Steve McBrady

On July 25, DoD, GSA and NASA issued a final rule implementing a section of the FY 2013 NDAA addressing the allowability of legal costs incurred by a contractor or subcontractor related to whistleblower proceedings. The new rule, which amends the cost principle at FAR 31.205-47 to make costs incurred in connection with any proceeding brought by contractor or subcontractor employees submitting a whistleblower complaint under 41 U.S.C. 4712 or 10 U.S.C. 2409 unallowable if the contractor is found liable for fraud or similar misconduct in the whistleblower proceeding, modifies the proposed rule published on September 30, 2013. Specifically, the final rule adds adding language to FAR 31.205-47(c) to provide for the same treatment of costs for settled whistleblower complaints as is currently provided for settlement of proceedings brought by a third party under the False Claims Act in which the United States does not intervene intervene (i.e., legal defense costs may be allowable if the government determines that there was very little likelihood that the whistleblower would have been successful on the merits).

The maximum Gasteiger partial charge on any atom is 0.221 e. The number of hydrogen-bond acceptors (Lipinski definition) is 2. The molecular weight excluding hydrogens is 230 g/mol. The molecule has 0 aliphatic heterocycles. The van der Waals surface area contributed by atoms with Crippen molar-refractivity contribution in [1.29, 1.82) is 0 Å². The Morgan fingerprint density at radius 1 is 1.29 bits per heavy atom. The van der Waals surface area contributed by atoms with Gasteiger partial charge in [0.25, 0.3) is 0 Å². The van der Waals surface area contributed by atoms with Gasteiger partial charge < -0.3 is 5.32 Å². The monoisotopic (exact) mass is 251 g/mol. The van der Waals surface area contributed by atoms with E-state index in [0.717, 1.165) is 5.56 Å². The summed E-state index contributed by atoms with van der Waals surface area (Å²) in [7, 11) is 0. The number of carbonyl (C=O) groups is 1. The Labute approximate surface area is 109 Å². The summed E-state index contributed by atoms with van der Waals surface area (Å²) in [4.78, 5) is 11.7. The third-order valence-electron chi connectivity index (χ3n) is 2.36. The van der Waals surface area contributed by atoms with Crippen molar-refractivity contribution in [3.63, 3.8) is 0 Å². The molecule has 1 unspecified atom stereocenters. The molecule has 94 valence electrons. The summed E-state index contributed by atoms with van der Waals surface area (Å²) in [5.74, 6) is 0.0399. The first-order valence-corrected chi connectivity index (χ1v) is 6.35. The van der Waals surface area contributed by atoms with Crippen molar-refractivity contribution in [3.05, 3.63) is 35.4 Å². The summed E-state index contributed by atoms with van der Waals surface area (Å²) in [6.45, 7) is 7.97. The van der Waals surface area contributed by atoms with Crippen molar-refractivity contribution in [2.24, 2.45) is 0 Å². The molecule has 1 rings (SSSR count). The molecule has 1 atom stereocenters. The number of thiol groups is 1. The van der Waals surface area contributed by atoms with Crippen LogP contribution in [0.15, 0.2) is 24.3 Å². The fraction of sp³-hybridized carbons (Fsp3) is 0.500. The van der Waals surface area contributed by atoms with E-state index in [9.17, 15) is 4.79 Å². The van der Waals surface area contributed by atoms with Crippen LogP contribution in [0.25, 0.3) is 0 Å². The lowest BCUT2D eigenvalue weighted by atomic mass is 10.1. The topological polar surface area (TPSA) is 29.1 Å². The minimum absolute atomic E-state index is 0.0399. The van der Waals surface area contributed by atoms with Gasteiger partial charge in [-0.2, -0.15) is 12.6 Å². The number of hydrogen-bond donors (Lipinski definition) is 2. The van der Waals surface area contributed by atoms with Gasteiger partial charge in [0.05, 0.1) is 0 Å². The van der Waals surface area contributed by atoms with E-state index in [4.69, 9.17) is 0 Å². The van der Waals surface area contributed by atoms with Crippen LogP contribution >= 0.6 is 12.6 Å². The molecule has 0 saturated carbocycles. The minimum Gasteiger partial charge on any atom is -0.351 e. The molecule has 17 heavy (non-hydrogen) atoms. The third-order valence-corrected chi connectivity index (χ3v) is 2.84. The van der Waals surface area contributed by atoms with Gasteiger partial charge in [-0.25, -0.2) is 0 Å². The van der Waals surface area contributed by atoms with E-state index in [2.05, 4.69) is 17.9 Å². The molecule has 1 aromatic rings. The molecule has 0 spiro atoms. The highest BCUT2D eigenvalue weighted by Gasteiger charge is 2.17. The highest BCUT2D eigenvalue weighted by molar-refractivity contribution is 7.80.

While most of the rule is dictated by a statutory requirement that is simply mirrored in the rule, the last part – the modification expressly to include whistleblower cmplaints in the provisions at FAR 31.205–47(c) – was added in response to public comment suggesting that the proposed rule would “effectively prohibit[] settlement of whistleblower claims by making related legal costs entirely unallowable if the proceeding ‘could have led’ to an agency order for corrective action.” As modified by the final rule, the amended FAR now reads as follows: “In the event of disposition by consent or compromise of a proceeding brought by a whistleblower for alleged reprisal in accordance with 41 U.S.C. 4712 or 10 U.S.C. 2409, reasonable costs incurred by a contractor or subcontractor in connection with such a proceeding that are not otherwise unallowable by regulation or by agreement with the United States may be allowed if the contracting officer, in consultation with his or her legal advisor, determined that there was very little likelihood that the claimant would have been successful on the merits.” While this change does not go as far as many would have desired, it does provide contracting officers with some flexibility regarding the allowability of whistleblower costs in the event of settlement; and it is almost certainly viewed an improvement over the “could have led to” standard set forth in the interim rule.